The effect of natural and artificial variation in acoustic parameters on listener’s ratings were tested using Linear Mixed Models (for continuous outcome variables: femininity, masculinity and discomfort) and Generalized Linear Mixed Models (with logistic regression link for the binary variable sex) in SPSS 21 for MAC. Reported statistics correspond to fully factorial models. Model structures are detailed in the footnotes of the Supplementary Tables. The sizes of main effects (fixed mean F0) or correlations (naturally varying meanF0) were estimated using R coefficients derived from simple linear regressions between the main meanF0 and the ratings averaged by exemplar and/or listener (sex, femininity, masculinity and discomfort).
Study 1: Comparison of cry acoustics between sexes
Comparison of acoustic variables between sexes
Boys’ cries (mean ± se)
Girls’ cries (mean ± se)
61.5 ± 2.3
65.6 ± 2.4
268 ± 11
287 ± 11
443 ± 16
454 ± 17
663 ± 36
645 ± 38
0.09 ± 0.02
0.08 ± 0.02
5.7 ± 0.4
6.1 ± 0.5
0.83 ± 0.08
1.02 ± 0.09
15.6 ± 0.7
16.3 ± 0.8
0.004 ± 0.001
0.003 ± 0.001
0.032 ± 0.007
0.028 ± 0.008
1.66 ± 0.05
1.59 ± 0.06
1286 ± 69
1249 ± 75
3123 ± 147
3108 ± 158
5697 ± 258
5853 ± 278
8377 ± 363
8688 ± 390
Studies 2 & 3: Effect of cry pitch on sex attribution by adult listeners
Effect of baby’s sex on adult listeners’ sex attribution
Participant’s sex * Baby’s sex
Inter-individual differences in attributed sex between babies
df 1 , df 2
Effect of acoustic variables on sex identification for natural and re-synthesised cries
df 1 , df 2
a. Rating of natural cries
Pitch (=mean F0)
b. Rating of re-synthesised cries
Participant sex * Pitch
In trials involving re-synthesised cries, fixed meanF0 had a significant effect on attributed sex (Table 4b): adults identified re-synthesised cries with a meanF0 fixed at 310 Hz as belonging to boys in 82.5 % of the trials, and cries with a mean pitch fixed at 570 Hz as belonging to girls’ in over 82.3 % of the trials (Fig. 3).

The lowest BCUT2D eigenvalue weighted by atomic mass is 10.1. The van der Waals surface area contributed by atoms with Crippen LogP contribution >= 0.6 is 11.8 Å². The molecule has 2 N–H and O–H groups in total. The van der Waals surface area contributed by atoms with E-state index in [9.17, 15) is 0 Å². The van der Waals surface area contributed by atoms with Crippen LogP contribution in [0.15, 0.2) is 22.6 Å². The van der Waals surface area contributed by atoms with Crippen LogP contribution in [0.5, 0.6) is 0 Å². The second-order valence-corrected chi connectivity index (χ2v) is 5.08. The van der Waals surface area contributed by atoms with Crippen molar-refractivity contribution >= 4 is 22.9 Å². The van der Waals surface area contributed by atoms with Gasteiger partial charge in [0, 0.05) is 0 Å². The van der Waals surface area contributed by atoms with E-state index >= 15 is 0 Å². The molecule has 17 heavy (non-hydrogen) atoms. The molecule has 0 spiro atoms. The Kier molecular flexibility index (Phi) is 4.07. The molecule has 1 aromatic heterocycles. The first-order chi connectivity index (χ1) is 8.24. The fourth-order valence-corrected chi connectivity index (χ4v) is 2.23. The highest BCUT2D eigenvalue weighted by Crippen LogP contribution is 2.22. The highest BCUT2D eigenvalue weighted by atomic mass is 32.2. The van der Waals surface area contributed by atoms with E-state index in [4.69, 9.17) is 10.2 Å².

Study 4: Effect of cry pitch on masculinity and femininity ratings by adult listeners
LMMs testing the effect of experimental factors on ratings of cry gender
df 1 , df 2
a. Masculinity rating of natural cries
P. sex * Pitch
b. Masculinity rating of re-synthesised cries
P. sex * Pitch
c. Femininity rating of natural cries
P. sex * Pitch
d. Femininity rating of re-synthesised cries
P. sex * Pitch
In trials involving re-synthesised cries, fixed meanF0 also had significant effects on perceived masculinity or femininity: lower-pitched cries presented as belonging to boys were rated as more masculine (Table 5b and Fig. 4), and higher-pitched cries presented as belonging to girls were rated as more feminine (Table 5d and Fig. 4). There was a significant interaction between listener’s sex and re-synthesised pitch on masculinity ratings (but not on femininity ratings): men rated higher-pitched cries from boys as significantly less masculine than women did (Table 5b and Fig. 4).
Study 5: Effect of cry pitch on discomfort attributions by adult listeners
LMMs testing the effect of experimental factors on ratings of cry discomfort
df 1 , df 2
a. Rating of natural cries
Declared baby sex
Participant sex * Declared baby sex
Participant sex * Pitch
Declared baby sex * Pitch
Participant sex * Declared baby sex * Pitch
b. Rating of re-synthesised cries
Declared baby sex
Participant sex * Declared baby sex
Participant sex * Pitch
Declared baby sex * Pitch
Participant sex * Declared baby sex * Pitch
In trials involving re-synthesised cries, fixed meanF0 had significant effect on perceived discomfort, with higher pitched cries rated as expressing more discomfort in both sexes (Table 6b and Fig. 5). There was a significant three-way interaction between the sex of the listener and both the declared sex of the baby and the pitch of the cry: while female participants gave similar discomfort ratings to putative boys’ cries and putative girls’ cries, male participants rated putative boys’ cries as expressing more discomfort than putative girls’ cries, particularly for lower-pitched variants (Table 6b and Fig. 5). In order to verify that this result did not arise from the sex imbalance that characterises our sample of listeners, we re-ran this analysis with female listeners only and with male listeners only. The results confirm that no effect of declared baby sex is found in female listeners (F(1, 1438) = 0.36, P = 0.55). They also confirm that men attribute higher levels of discomfort when they are told that the cry originates from a boy (F(1, 406) = 18.63, P < 0.001), and that they do so particularly when the cry is low-pitched (F(4, 1624) = 2.93, P = 0.02).